Three comprehensive areas where we fought policy. Reduced to the aspiration of improving our levels of remuneration. Down to two areas of fees where we wanted to preserve our current levels of income. From there to a compromise that we would achieve a stay in those two areas whilst we argue our case some more. And then the actual deal – a stay in one area. That does not look like 89% to me.
So if it is only a rhetorical device then it is meant to represent the fact that this deal was done for the good of the greater number of barristers. More barristers do AGFS than do VHCC. If the deal had been done the other way round, if a compromise had been settled that favoured VHCC practitioners over AGFS practitioners there would have been outrage everywhere. But why should we, the rank and file, be content to leave our colleagues who do VHCCs behind?
I am also afraid it is not a deal which is as simple as saying it saves those 89%. In chambers with someone senior to you who used to have a VHCC diary? They are now competing with you so they can keep their head afloat. In a chambers with people who do VHCCs? Your chambers’ income has taken a huge dent. Not just a 30% dent but the loss of all the income from those cases that they are no longer doing. Do you aspire to get into good quality, complicated work? Be prepared to work for peanuts.
Not a penny more? Whilst we wait until June 2015 your income goes down in real terms, just as it has every year since 2007. Not a penny more? Too right. It isn’t just a penny more. It is 30 pennies in every pound more of cuts. Achieved 89% of what we set out to do? Only an MoJ statistician could come up with that.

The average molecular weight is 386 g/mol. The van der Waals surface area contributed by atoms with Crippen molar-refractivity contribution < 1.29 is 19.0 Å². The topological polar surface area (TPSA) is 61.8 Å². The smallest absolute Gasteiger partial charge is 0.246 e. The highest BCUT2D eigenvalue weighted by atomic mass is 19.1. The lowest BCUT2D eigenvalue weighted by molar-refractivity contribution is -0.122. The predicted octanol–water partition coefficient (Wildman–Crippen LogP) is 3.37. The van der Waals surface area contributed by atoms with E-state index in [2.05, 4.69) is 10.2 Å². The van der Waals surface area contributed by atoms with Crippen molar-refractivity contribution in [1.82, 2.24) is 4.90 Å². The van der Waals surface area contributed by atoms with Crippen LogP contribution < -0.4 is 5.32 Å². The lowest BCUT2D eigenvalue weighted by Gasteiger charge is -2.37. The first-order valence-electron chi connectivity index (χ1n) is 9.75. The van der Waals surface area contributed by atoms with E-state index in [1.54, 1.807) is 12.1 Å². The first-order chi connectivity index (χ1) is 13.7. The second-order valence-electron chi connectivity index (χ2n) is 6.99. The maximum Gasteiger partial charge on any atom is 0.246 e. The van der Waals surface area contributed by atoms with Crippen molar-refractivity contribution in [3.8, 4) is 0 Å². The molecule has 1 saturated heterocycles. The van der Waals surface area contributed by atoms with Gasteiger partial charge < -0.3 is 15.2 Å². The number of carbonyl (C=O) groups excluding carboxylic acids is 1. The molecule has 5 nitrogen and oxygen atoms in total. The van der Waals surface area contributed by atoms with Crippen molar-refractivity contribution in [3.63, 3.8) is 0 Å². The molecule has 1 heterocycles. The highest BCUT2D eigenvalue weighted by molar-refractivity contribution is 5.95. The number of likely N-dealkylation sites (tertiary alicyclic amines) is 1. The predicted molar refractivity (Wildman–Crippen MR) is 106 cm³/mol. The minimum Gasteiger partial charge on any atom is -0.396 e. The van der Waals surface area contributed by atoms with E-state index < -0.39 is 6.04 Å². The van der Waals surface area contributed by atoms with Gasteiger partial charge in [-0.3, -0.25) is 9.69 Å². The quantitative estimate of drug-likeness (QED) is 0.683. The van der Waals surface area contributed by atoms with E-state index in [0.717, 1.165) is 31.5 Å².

From that compromise we have denuded ourselves of the one weapon that may have helped us achieve any of our other goals with this Government. Without direct action we will not be able to significantly influence eligibility, access to justice or the quality of justice over the next 15 months. Has the compromise of our compromise been worth that. And in the meantime the MoJ have compromised over less than 1% of the total cuts they seek. They have not even thrown us the bone of rectifying the injustice of the fixed fee on either way offences where the prosecution offer no evidence.
Vote how your conscience tells you to vote. Vote how your reason tells you to vote. Vote how your bank balance tells your to vote. But recognise what it is you are voting for or against.